Elbow pain can be one of the most irritating and inconvenient issues. I once had a patient say that the most painful part of his day was just cutting butter for his toast in the morning.
Classically, we tend to blame the tissues at the joint—wrist extensors/flexors. Sure, the common insertion for these muscles becomes inflamed, but what causes that? I like to view the elbow similarly to the knee; it is a joint that is pushed and pulled on either side by very complex joints. The shoulders will largely influence the biomechanics of your elbow and the amount of torque that passes through the joint.
Although somewhat simplified, we could group you as either tight and immobile or mobile and bendy. Each characteristic has its own pros and cons, but the cons are where pain manifests. With decreased shoulder mobility and/or control, the elbow will take the brunt of the force when lifting weights or swinging a racquet. Shoulder stabilization and control are important for correct biomechanics of the shoulder girdle and upper extremity. Lack of control upstream, allows more movement downstream at the elbow. The repetitive, small insults at the elbow joint will eventually result in elbow pain.
Hammering away at the soft tissue around the elbow is often where athletes start when self-treating. Don’t get me wrong, a little forearm smash with a lacrosse ball or barbell is great. But if it does not improve your problems, move on! In this case, we are going to check out the shoulder.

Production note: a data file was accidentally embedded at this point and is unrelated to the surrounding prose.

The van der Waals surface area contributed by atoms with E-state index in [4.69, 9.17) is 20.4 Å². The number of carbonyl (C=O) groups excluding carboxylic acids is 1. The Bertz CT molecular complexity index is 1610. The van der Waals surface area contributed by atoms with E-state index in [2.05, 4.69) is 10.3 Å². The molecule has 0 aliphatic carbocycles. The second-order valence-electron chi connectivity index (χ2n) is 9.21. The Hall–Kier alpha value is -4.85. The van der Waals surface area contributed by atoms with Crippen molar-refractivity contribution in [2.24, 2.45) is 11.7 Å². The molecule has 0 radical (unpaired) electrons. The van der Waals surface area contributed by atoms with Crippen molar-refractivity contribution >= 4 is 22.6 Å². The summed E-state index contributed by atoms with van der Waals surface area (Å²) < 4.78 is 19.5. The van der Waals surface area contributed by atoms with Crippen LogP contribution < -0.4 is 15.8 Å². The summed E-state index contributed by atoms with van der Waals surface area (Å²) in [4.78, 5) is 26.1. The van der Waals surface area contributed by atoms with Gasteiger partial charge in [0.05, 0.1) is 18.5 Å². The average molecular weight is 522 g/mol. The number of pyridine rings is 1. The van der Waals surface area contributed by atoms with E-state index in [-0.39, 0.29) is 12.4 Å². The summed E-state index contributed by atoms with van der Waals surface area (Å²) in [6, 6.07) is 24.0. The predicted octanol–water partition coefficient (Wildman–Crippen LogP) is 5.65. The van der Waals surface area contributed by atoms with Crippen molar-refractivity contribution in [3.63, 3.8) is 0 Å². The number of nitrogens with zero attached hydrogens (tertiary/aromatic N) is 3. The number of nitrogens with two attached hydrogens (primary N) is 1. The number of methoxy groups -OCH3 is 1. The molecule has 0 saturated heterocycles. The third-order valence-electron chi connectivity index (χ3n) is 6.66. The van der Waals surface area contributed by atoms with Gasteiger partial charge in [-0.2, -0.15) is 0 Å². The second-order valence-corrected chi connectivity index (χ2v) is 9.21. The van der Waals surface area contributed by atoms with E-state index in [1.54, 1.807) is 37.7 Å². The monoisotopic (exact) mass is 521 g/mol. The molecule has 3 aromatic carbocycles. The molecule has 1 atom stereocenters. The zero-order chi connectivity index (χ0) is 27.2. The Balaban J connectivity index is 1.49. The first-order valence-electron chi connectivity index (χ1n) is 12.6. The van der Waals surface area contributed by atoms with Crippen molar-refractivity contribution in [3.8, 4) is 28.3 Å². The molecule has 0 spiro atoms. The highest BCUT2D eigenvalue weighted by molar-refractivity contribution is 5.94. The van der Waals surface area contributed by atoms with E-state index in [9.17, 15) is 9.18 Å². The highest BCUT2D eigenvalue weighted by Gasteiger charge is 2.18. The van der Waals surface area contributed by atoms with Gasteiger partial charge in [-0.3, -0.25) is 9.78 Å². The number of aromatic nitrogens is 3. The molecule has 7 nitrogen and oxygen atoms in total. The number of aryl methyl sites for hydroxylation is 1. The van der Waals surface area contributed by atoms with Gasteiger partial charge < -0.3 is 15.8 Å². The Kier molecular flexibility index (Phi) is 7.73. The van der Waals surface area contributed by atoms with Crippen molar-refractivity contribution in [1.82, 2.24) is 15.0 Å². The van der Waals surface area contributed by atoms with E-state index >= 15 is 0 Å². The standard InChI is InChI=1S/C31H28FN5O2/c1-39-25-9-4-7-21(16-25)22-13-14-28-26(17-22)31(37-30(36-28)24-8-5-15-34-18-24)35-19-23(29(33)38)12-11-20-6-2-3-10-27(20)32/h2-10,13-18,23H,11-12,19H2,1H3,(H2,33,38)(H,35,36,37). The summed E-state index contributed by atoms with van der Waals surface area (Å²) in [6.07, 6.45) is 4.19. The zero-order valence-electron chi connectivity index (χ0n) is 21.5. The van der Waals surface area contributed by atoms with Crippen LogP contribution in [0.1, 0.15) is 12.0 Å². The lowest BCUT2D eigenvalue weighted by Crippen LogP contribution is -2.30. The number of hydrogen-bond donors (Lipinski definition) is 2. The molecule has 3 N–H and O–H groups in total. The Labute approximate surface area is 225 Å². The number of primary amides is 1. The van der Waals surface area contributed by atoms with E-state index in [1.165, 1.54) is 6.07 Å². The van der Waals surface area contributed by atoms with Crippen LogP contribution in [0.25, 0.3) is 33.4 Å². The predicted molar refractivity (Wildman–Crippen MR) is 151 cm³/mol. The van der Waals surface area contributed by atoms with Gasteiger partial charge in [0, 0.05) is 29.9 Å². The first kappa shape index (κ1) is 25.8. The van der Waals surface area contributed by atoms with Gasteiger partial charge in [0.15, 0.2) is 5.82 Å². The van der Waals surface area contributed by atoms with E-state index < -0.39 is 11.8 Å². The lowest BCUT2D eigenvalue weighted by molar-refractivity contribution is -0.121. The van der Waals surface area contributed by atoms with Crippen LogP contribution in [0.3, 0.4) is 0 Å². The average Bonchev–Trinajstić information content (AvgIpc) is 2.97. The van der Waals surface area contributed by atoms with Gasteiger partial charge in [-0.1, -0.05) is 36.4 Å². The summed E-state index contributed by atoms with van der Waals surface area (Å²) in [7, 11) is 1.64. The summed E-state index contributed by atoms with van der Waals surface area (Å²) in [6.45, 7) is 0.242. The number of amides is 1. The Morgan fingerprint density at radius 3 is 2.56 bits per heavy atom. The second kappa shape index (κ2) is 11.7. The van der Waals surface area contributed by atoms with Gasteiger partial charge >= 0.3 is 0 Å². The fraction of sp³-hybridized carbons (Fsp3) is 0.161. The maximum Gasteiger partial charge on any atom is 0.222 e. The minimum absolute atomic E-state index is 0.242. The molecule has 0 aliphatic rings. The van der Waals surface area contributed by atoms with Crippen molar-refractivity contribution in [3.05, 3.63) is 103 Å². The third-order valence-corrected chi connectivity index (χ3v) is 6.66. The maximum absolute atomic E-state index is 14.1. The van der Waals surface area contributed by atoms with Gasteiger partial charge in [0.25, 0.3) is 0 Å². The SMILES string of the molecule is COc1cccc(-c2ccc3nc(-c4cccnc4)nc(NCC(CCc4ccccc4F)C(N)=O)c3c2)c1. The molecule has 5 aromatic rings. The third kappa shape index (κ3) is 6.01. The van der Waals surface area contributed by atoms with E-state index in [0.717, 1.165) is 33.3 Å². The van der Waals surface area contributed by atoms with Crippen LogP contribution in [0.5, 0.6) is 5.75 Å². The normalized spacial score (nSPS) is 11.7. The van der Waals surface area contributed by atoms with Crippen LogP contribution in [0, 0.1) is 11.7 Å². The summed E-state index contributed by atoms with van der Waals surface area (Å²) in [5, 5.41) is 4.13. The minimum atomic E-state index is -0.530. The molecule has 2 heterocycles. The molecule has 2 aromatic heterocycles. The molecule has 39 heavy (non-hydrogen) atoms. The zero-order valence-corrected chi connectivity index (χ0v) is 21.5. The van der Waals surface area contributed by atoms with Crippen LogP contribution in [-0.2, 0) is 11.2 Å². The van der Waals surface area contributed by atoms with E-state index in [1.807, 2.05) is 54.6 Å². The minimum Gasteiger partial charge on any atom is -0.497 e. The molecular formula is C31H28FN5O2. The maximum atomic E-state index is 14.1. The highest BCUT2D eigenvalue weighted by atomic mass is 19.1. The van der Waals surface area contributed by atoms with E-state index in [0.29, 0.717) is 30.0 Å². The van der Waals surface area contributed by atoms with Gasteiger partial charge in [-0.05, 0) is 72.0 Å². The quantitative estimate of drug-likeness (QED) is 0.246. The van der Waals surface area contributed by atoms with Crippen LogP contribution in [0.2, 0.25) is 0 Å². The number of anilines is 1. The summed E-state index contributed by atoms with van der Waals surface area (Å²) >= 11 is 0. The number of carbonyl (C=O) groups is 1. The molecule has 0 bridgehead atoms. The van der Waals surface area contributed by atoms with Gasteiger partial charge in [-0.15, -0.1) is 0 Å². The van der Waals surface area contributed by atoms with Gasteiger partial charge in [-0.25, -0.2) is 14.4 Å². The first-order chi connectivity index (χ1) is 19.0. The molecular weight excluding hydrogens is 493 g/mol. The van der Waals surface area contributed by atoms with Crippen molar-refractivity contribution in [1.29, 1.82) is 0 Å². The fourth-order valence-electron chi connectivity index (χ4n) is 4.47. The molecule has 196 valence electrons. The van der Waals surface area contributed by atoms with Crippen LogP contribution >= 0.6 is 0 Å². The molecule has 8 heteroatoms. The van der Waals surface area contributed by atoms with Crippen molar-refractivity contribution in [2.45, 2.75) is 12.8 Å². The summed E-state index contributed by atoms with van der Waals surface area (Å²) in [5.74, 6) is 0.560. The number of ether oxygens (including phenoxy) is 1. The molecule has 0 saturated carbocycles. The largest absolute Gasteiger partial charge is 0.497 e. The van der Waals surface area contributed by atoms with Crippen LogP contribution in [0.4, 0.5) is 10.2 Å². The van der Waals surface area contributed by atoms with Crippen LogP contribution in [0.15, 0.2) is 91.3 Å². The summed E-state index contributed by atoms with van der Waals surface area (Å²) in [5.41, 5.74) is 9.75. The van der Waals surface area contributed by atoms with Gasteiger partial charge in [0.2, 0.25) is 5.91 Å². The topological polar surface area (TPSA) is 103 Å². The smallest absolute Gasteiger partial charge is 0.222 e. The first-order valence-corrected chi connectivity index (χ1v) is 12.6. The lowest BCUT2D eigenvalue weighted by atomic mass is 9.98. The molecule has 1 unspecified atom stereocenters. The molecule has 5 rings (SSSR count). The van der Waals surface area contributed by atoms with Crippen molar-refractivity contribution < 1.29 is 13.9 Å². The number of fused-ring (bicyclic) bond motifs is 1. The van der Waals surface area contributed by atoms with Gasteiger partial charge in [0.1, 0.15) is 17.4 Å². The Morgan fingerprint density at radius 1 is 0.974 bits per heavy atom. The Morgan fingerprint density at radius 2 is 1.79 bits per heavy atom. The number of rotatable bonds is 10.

Less mobile folks: To decrease the torque at the elbow, it would be ideal to improve both the external rotation (front rack) and flexion (overhead position) or your shoulder. Tight lats can often be the cause of the restrictions. Try these two mobility pieces:
More mobile folks: Shoulder stabilization is going to be the key for you. A simple way to start on this is kettlebell carries, all variations! Here are two simple, yet effective stabilization drills:
As always, do a movement screen/ form check first. Get a coach or super friend to watch you move and see if they notice any faults. Racquet sport athletes—if you constantly have elbow pain, check your grip size. Grips too small or too large can cause elbow issues as well. If you are a desk jockey, check out your work station and the ergonomics!
Try these mobility exercises and tips out. If you continue to have issues, come see us at Athletes’ Potential. We see elbow pain often and are able to effectively treat it with an evaluation! Keep devoting time to making your body work and feel better.
Dr. Jackie, PT, DPT, OCS, CSCS
Adrenal fatigue is the inability of the adrenal glands to carry out their normal function. The kidneys produce hormones to regulate blood sugar, blood pressure, burn fat and protein and react to stress. A disruption can cause changes in metabolism, fluid and electrolyte balance, the cardiovascular system and sex drive. The adrenal glands are the main stress control of the body and thus are affected with a stressful, overworked and under nourished lifestyle.
Some common triggers or causes of adrenal fatigue are: over-exercising, high stress levels, sleep deprivation, high sugar intake, chronic illness, depression, surgery. This is not an exhaustive list by any means but you can likely identify with a few of these.